Cherokee (ᏣᎳᎩ) is a Southern Iroquoian language spoken mainly in North Carolina (Tetsas / ᏖᏣᏍ) and Oklahoma (Asgaya gigageyi / ᎠᏍᎦᏯ ᎩᎦᎨᏱ) and Arkansas (Geiyi / ᎨᎢᏱ) in the USA. Between 1,500 and 2,100 people speak Cherokee, and the majority are over 40 years old. Few children are growing up with the language [source].
According to the 2018 Cherokee Nation Tribal Survey there are 1,200 speakers of Cherokee in the Cherokee Nation in Oklahoma, 217 speakers in the Eastern Band of Cherokees in North Carolina, and 101 speakers in the United Keetoowah Band of Oklahoma and Arkansas [source].
There are two main dialects of Cherokee. The Eastern dialect is spoken in the Qualla Boundary or The Qualla, an area of western North Carolina purchashed by the Cherokee tribe in the 1870s. It is also known Middle or Kituwa (ᎩᏚᏩ) dialect. The Western dialect is spoken in eastern Oklahoma and North Carolina. It is also known as the Overhill or Otali dialect. Until about 1900, the Southern or Lower dialect of Cherokee was also spoken in South Carolina and Georgia.
Cherokee is well documented, with more literature than any other Native American language. There are Cherokee dictionaries and grammars, translations of parts of the Bible, and a Cherokee newspaper.
The Cherokee Nation has a plan, instigated in 2008, to increase the number of fluent speakers through immersion programs in schools, and encouraging people to speak Cherokee at home. In 50 years their goal is for 80% or more of the Cherokee people to speak their language fluently. Parents are taught the language along with their children, and it is possible to study Cherokee at a number of universities in Oklahoma and North Carolina.
The Cherokee syllabary was invented by George Guess/Gist, a.k.a. Chief Sequoyah, of the Cherokee, and was developed between 1809 and 1824. At first Sequoyah experimented with a writing system based on logograms, but found this cumbersome and unsuitable for Cherokee. He later developed a syllabary which was originally cursive and hand-written, but it was too difficult and expensive to produce a printed version, so he devised a new version with symbols based on letters from the Latin alphabet and Western numerals.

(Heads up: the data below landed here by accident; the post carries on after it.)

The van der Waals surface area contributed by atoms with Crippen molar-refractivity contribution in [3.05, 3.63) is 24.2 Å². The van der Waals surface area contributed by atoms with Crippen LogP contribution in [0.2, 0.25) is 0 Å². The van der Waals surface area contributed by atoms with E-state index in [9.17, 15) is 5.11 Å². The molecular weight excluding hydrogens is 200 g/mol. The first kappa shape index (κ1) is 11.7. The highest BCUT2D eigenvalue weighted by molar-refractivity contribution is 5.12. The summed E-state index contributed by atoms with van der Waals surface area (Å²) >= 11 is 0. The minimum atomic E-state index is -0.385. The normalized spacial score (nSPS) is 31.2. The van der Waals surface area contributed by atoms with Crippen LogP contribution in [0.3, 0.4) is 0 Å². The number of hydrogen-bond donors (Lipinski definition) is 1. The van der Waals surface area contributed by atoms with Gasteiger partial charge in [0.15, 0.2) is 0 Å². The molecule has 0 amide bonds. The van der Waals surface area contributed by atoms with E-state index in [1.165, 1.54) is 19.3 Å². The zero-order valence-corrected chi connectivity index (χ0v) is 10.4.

Sequoyah's descendants claim that he was the last surviving member of his tribe's scribe clan and the Cherokee syllabary was invented by persons unknown at a much earlier date.
By 1820 thousands of Cherokees had learnt the syllabary, and by 1830, 90% were literate in their own language. Books, religious texts, almanacs and newspapers were all published using the syllabary, which was widely used for over 100 years.
Today the syllabary is still used; efforts are being made to revive both the Cherokee language and the Cherokee syllabary, and Cherokee courses are offered at a number of schools, colleges and universities.
You can hear the sounds of Cherokee at:
Download a Cherokee script chart (Excel)
Sequoyah designed numerals for his script, however the Cherokee council voted not to adopt them.
Nigada aniyvwi nigegudalvna ale unitloyi unadehna duyugadv gesvi. Getsinela unadanvtedi ale unotlisadi ale squu gesv tsunilvwisdanedi anatlinvtlv adanvdo gvdi.
All human beings are born free and equal in dignity and rights. They
are endowed with reason and conscience and should act towards one another
in a spirit of brotherhood.
(Article 1 of the Universal Declaration of Human Rights)
Information about Cherokee
Online Cherokee lessons
Phrases in Cherokee
Numbers in Cherokee
Cherokee transliteration system
Sequoyah Birthplace Museum
Echota Tsalagi Language Revitalization Project
Cherokee Observer - online Cherokee newspaper
Cherokee Publications - Native American books, tapes, etc.
Place names of Cherokee origin
Bamum, Caroline Island Script, Celtiberian, Cherokee, Cypriot, Dunging (Iban), Eskayan, Hiragana, Iberian, Katakana, Kpelle, Loma, Mende (Kikakui), Mwangwego, Ndjuká, Nüshu, Nwagụ Aneke, Vai, Yi, Yugtun
Page last modified: 23.04.21
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